It’s only less than 100 days left till Copenhagen and reading the news about progress that has not been made, can be a pretty depressing experience. However, what gives me a glimpse of hope is that there are not only nontransparent political problems that we can discuss and do research about, but also technical and sometimes surprisingly clever inventions that seem to open up the almost closed door a crack. As you know, we need to do more than paying political lip-service to solve our climate crisis. One of the most important steps is a complete make-over of our current energy system that is still heavily dependent on fossil and therefore limited energy resources.
With this in mind, the EU has elected to increase the use of renewable energy, but the potential for renewable energy in Europe is limited and unevenly distributed. Therefore, Europeans have started to think beyond their own borders and are now discussing, whether we could utilize the enormous potential for solar and wind energy in the deserts of North Africa.
It’s pretty certain that renewable electricity from North Africa would be sufficient to satisfy the electricity needs of the Mediterranean and the rest of Europe many times over, but: Not only would the electricity have to be transported over vast distances from North Africa to European load centres – it would also cause high transmission losses and probably simply not be feasible to be transported with the current AC system.
So what do we need? The technology to transport electricity efficiently over vast distances has indeed already been available for decades. It’s called “HVDC”, which stands for “High Voltage Direct Current” technology. The idea to transport enegery over long distances, for e.g. from North Africa, is usually known as “SuperGrid”. One such SuperGrid Vision is the DESERTEC Concept of the Club of Rome, which aims to combine the desert of Africa with the technology of Europe.
But to manage the varying power levels and energy needs, we not only need a SuperGrid, but also a decentralized approach, usually known as a “SmartGrid”. Such a concept would be based on a cluster of distributed generation installations like gas turbines, microturbines, small wind turbines etc. which are then connected within a SmartGrid that would help to smooth the supply-controlled feed-in of sources like wind via a central control entity.
Cleverly combined, this would result in a SuperSmart Grid that would take advantage of both worlds: the decentralized structure and the import of endless renewable energy from Northern Africa. The SuperSmart Grid would operate “on top” of the current HVAC grid—only handling long-distance transmission—and existing AC grids would still distribute electricity over shorter domestic distances.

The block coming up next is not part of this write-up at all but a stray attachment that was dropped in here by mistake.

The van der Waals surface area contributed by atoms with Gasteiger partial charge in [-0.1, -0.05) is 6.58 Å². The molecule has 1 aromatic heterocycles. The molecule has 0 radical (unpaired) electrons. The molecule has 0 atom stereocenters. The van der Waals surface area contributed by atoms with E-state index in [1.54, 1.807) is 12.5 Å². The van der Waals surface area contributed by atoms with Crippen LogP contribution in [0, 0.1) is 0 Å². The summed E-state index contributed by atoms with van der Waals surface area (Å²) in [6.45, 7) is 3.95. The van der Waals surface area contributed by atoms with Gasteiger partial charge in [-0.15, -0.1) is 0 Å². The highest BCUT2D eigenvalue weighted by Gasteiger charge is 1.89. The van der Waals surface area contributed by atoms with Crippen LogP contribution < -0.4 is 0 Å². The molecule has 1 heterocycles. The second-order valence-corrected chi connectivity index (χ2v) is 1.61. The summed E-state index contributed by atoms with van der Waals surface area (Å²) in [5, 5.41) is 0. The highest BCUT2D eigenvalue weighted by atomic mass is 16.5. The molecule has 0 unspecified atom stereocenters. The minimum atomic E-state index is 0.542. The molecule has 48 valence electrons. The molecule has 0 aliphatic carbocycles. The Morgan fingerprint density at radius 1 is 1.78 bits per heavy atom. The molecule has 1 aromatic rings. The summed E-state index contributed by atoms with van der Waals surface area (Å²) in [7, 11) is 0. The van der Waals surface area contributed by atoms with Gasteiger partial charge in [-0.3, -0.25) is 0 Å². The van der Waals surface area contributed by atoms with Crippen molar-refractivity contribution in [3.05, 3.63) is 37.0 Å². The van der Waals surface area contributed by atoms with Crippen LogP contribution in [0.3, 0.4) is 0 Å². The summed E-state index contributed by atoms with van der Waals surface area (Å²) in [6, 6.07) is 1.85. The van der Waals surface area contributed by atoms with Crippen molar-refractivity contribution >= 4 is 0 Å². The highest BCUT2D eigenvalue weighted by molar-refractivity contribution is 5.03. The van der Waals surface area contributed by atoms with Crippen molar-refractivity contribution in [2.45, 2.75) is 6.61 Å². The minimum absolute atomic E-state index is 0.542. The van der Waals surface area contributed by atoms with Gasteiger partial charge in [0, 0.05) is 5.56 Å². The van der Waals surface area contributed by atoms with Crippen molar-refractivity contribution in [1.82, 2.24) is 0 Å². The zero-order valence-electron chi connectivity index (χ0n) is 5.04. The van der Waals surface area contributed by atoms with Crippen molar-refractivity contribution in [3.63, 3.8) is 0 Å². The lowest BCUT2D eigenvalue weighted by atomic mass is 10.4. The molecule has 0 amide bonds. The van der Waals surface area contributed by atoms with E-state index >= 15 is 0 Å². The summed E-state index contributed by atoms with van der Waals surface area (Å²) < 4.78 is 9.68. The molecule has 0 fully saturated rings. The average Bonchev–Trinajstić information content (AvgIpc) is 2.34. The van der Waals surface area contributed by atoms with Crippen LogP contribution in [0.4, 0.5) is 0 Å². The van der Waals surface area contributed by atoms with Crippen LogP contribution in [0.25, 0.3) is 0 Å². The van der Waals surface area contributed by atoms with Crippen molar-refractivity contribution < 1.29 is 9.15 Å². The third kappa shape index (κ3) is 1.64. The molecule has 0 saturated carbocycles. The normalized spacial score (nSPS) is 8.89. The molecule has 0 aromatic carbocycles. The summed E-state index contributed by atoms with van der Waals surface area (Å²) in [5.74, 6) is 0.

However, there are still a number of problems and challenges we face, some of them once more open questions that we are mostly unable to answer at this point of time.
1) The sheer magnitude of the investment that would be needed (4 Billion US-Dollars for the Desertec solution)
2) Financial Uncertainties: To be competitive, the energy produced in the SSG must be as affordable as other sources for the clients in Europe, which would be only possible if heavily subsidized in the beginning and in case the price for other energy sources rises as predicted
3) Politcal insecurities: The political situation in Northern Africa is quite unstable – and Europe doesn’t want to be dependent on imports from unreliable regions…
But, most importantly, guys: We do not really have any alternative. Already, the EU is importing more than 50% of its fossil energy resources, which is expected to rise to a level of more than 2/3 by 2030.
So what we really need to make a step forward, is more political awareness about these kind of solutions and possibilities – and a will to discuss about and lobby for them! Despite the conceptual simplicity of the SuperSmart Grid idea, there appears to be almost no political pressure on governments to engage in any action at all. Historically, the most public expenditure has been for nuclear power – and yet, we need new ideas for our future!
If you take a closer look at those two European Energy giants that also dominate the German market, RWE and E.On, they would rather benefit from other technologies, such as carbon capture and storage to become feasible and cost effective, since they already run so many coal-burning power plants… so how can we generate enough political support for policies promoting extra-European renewable energy generation of and transmission?
How can we make sure those companies do not just make funny adverts like that one shown above by GE, but really act in our best interest? Well, one thing you can do for sure, at least as a German, is using the “Climate Lie Detector” and check out, what companies interests actually really are…http://www.klima-luegendetektor.de/
And the second thing you can do: Keep yourself informed, read about those new opportunities and ask your politicians, what they think and do about it. And last, but not least: Ask yourself: Have you already switched to “ecotricity” and thereby made a clear statement as a customer, what you really want? For German readers: Check out this site and you’ll know that you’ll better want to switch your energy provider..:-)